- Have Don't Have (있기 없기)

The title song of their album is also the song that they have two music videos based off of. There is a "Have" version, as well as a "Don't Have" version. Both of them are hilarious and cute, I think that you are bound to smile while watching either one. The "Have" Version MV has them coming out of a space craft and shooting lightning out of their fingers and eyes that cause people to spontaneously break dance, almost like robots with the kind of "skipping" motion. It's complete with the cheesy super hero sound effect bubbles throughout the video as well, making for a fun and classic K-Pop MV to watch! The "Don't Have" Version MV has two men in all white in the video (From Superstar K4 and Double K's MV for the MAMA Awards), that are kind of like their roadies, and is set in a supermarket instead. They dance and play around the store, while the almost emotionless costumers and employees pretty much ignore them or act like it's nothing, which adds a different kind of comedic element to the video, different from the other where people are running away from them. Both of them are great, and well worth the time to watch. 
The song itself is addictive! I found myself singing and humming "Itgi Eopti" all the time after only hearing it once! They did a great job with making a chorus that people are able to sing along with, and also dance to. I love that their Disco style of music come through with the "Ooah, ooah!" parts that make me think of the '70s. It just makes you want to dance out in cheesy dancing wherever you are when it comes on. The meaning of the song can also be "Do do or not to do" and also "Are you going to (do it) or not?", though the literal translation is different. The song is talking to a boy and asking is he's going to do this or not, the "this" being a relationship, pretty much. The beginning of the song asks is he's from outer space or something, which makes the first MV make more sense. It's almost like the lyrics talk about a guy teasing the girl, he looks at her and smiles, and she is instantly drawn to him, but she wants to know if he's going to take the next step or not because it's driving her crazy! (That's how I see it at least). Besides the lyrics, it's catchy and I can imagine it being the song that brings life to a party when it's played.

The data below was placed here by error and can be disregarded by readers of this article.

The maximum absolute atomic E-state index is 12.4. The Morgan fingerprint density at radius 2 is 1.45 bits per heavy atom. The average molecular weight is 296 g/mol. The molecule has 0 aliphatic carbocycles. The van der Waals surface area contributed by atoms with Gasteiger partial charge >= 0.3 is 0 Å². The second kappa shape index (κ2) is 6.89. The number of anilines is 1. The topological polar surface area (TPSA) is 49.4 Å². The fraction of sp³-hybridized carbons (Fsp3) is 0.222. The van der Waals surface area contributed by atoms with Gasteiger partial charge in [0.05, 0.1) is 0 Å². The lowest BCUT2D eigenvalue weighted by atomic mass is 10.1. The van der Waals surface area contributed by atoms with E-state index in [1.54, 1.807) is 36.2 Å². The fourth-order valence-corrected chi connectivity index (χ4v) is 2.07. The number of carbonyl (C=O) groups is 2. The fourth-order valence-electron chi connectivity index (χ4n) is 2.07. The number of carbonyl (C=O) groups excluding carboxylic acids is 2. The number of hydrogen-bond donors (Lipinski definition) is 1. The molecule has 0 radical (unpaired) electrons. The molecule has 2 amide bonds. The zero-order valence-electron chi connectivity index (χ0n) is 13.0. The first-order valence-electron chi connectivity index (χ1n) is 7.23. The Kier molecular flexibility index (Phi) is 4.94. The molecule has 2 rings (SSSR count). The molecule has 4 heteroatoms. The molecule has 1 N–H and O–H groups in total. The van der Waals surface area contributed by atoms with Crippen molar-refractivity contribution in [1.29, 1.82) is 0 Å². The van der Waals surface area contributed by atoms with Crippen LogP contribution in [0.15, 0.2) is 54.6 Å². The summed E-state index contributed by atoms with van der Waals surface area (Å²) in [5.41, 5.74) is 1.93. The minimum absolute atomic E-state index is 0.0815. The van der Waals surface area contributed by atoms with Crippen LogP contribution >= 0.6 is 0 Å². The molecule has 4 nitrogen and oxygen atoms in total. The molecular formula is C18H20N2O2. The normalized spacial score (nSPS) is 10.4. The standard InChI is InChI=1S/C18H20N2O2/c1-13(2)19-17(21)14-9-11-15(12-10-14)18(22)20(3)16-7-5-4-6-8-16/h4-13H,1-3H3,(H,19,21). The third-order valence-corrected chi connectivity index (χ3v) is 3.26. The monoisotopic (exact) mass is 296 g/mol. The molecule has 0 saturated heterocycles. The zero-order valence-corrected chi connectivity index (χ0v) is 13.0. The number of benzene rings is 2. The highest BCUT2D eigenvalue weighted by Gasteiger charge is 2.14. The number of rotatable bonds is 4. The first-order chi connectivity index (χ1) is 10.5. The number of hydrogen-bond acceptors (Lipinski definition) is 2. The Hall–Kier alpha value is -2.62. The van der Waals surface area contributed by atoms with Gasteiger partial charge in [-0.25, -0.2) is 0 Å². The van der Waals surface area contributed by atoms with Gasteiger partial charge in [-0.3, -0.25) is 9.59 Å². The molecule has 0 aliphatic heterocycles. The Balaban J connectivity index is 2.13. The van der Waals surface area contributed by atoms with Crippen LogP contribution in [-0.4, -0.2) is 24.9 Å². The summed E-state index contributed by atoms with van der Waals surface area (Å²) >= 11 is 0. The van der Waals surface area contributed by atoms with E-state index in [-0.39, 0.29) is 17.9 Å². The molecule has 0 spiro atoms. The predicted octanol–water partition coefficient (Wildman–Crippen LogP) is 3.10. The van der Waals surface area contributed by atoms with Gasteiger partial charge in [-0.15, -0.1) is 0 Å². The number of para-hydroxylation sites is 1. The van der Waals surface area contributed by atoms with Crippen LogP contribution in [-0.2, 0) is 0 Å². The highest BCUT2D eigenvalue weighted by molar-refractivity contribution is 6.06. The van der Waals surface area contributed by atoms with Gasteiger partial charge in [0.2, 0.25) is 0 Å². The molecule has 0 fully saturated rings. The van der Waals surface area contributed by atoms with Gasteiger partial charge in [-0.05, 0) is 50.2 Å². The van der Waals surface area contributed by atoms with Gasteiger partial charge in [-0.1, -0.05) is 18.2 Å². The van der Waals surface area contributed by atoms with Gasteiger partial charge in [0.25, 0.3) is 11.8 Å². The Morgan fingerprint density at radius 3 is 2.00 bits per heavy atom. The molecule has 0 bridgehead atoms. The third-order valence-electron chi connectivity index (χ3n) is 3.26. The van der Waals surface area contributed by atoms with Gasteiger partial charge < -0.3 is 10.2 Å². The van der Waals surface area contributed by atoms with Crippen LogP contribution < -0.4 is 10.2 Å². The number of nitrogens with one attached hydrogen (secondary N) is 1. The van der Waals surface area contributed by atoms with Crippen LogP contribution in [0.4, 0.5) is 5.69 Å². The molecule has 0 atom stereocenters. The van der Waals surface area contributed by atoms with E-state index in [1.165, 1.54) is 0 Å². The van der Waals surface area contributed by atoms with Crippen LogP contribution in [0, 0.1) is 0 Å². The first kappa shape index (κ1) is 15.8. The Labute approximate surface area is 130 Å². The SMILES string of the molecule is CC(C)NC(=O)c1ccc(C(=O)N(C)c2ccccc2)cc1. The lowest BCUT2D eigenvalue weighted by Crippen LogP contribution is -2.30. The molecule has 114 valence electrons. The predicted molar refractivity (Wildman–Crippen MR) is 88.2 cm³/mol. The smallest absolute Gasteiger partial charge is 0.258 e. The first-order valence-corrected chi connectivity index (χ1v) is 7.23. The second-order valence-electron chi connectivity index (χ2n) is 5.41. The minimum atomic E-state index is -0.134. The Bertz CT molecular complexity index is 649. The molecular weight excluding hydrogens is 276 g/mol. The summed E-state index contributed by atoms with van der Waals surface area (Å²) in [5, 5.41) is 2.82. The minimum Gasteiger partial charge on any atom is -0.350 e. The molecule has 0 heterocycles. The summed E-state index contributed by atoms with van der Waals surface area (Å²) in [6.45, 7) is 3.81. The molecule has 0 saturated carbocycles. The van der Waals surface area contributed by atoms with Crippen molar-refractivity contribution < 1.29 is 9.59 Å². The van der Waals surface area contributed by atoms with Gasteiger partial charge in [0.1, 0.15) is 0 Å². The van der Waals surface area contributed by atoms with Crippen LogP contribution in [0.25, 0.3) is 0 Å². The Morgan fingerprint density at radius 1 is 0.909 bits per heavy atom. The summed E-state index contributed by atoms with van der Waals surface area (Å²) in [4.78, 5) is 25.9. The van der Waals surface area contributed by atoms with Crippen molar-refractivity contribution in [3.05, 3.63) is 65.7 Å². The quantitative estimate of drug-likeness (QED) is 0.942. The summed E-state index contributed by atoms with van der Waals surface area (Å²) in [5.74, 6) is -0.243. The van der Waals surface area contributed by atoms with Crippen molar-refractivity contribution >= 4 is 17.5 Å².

- Don't Touch (유리인형)

The retro space craft sounds at the beginning of the song are really cool, and seem to continue the "Space Disco" theme of the album. The way they have the effects voice say their group name at the beginning was a good idea, and they continue with the effects for the voices and singing throughout the song. I usually am not a big fan of effects or auto tune, but when it's done for creativity like in this song I actually like it and think that it suits the music and opening of the song well. The English parts of "I'm very fragile, don't touch." were great, and the way they added "Break" in English to the song. I also really love the skipping in the song, when they repeat the word "Don't" for don't touch, and the other parts in the song as well. This song focuses more on being artsy and creative with the track, and not so much the lyrics or the singing of the girls. I think it's fun to have a song like this in the album, and while this kind of song can be done badly, they did a great job with it. I find myself wanting to listen to it again and again, because it has the same addictive quality that their other songs do.